A 64 year old professor complains of weakness in his right arm and leg and double vision. He also said that he was having weakness in the lower half of his face on the right side. Neurologic examination revealed a dilated pupil which was fixed to light and ptosis on the left side. Babinski sign was present on the right side. There was some weakness but no atrophy of the muscles of the face on the right side. There was evidence of spastic paralysis of the right arm and leg. There was no sensory loss on either side of the head, trunk or limbs. Lesion in the brain stem occurred characteristic of Weber syndrome.
 Weber Syndrome:
Produced by occlusion of a branch of posterior cerebral artery that supplies midbrain, resulting in necrosis of brain tissue, including the oculomotor nerve and the crus cerebri.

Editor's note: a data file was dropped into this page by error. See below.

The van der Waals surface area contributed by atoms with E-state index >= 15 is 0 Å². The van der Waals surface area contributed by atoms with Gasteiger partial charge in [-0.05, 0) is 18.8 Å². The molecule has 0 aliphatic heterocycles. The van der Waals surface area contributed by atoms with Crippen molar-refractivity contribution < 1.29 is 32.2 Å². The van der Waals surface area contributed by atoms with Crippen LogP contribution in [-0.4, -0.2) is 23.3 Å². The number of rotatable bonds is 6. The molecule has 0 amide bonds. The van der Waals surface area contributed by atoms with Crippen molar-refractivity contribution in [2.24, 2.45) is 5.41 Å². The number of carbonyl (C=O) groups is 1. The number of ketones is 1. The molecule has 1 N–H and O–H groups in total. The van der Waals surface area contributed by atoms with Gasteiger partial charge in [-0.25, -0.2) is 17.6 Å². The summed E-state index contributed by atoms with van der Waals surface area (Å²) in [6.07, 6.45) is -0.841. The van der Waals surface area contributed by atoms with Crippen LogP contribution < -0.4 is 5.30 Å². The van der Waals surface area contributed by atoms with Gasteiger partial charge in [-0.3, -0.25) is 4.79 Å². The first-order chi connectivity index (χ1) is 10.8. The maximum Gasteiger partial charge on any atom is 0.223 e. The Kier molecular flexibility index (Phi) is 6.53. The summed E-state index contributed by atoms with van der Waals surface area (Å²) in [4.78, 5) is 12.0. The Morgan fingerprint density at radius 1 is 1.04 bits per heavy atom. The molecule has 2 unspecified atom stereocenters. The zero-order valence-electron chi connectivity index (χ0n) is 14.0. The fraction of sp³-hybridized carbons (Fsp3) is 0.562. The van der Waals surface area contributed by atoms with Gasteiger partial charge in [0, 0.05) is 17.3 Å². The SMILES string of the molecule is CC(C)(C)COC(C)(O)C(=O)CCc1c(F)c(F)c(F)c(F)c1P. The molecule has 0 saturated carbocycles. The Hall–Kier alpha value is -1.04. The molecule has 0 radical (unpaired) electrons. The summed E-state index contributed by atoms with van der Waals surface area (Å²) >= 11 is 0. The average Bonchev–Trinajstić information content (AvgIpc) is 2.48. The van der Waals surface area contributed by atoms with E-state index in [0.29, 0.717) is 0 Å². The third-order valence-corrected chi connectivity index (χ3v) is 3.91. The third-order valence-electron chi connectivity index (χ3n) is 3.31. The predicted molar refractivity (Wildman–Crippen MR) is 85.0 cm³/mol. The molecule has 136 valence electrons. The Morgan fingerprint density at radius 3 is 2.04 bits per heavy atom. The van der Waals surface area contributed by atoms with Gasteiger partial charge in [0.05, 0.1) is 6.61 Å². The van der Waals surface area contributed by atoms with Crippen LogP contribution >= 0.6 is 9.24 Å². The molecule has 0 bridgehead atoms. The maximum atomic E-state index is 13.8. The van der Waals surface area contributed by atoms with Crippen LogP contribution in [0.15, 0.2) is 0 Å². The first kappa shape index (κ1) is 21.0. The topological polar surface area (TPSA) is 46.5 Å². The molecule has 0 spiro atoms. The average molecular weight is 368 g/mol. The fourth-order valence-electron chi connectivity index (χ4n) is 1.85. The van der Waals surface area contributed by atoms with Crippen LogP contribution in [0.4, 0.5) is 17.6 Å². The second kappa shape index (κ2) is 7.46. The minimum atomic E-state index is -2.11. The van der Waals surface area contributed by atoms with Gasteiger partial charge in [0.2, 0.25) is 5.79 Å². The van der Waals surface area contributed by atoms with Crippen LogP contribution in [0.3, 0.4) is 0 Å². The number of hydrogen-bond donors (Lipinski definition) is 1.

Weber syndrome is characterized by the presence of ipsilateral opthalmoplegia and contralateral paralysis of the lower part of face, tongue and the arm and leg. Difficulty with contralateral lower facial muscles and hypoglossal functions is indicative of damage to the corticobulbar tract.
 The eyeball is deviated laterally because of the paralysis of medial rectus muscle.
Drooping of upper eyelid is also seen and the pupil is dilated and fixed to light and accomodation due to malfunction of the parasympathetic nucleus of the oculomotor nerve.
Diplopia or double vision is caused by problem in any of the following areas:
1) Cornea- infections e.g. herpes zooster
2) Lens- cataracts
3) Eye muscles- myasthenia gravis
4) Nerves- multiple sclerosis, uncontrolled diabetes
5) Brain- stroke, increased pressure, aneurysms, tumors
 Babinski Sign
 Spastic Paralysis:
Spastic paralysis is indicative of damage to the extrapyramidal system.
Lesion occured on the left side as is indicated by weakness of right arm and leg as well as weakness of lower half of face on right side. Lesion included the corticospinal and corticobulbar tracts as well as the oculomotor nerve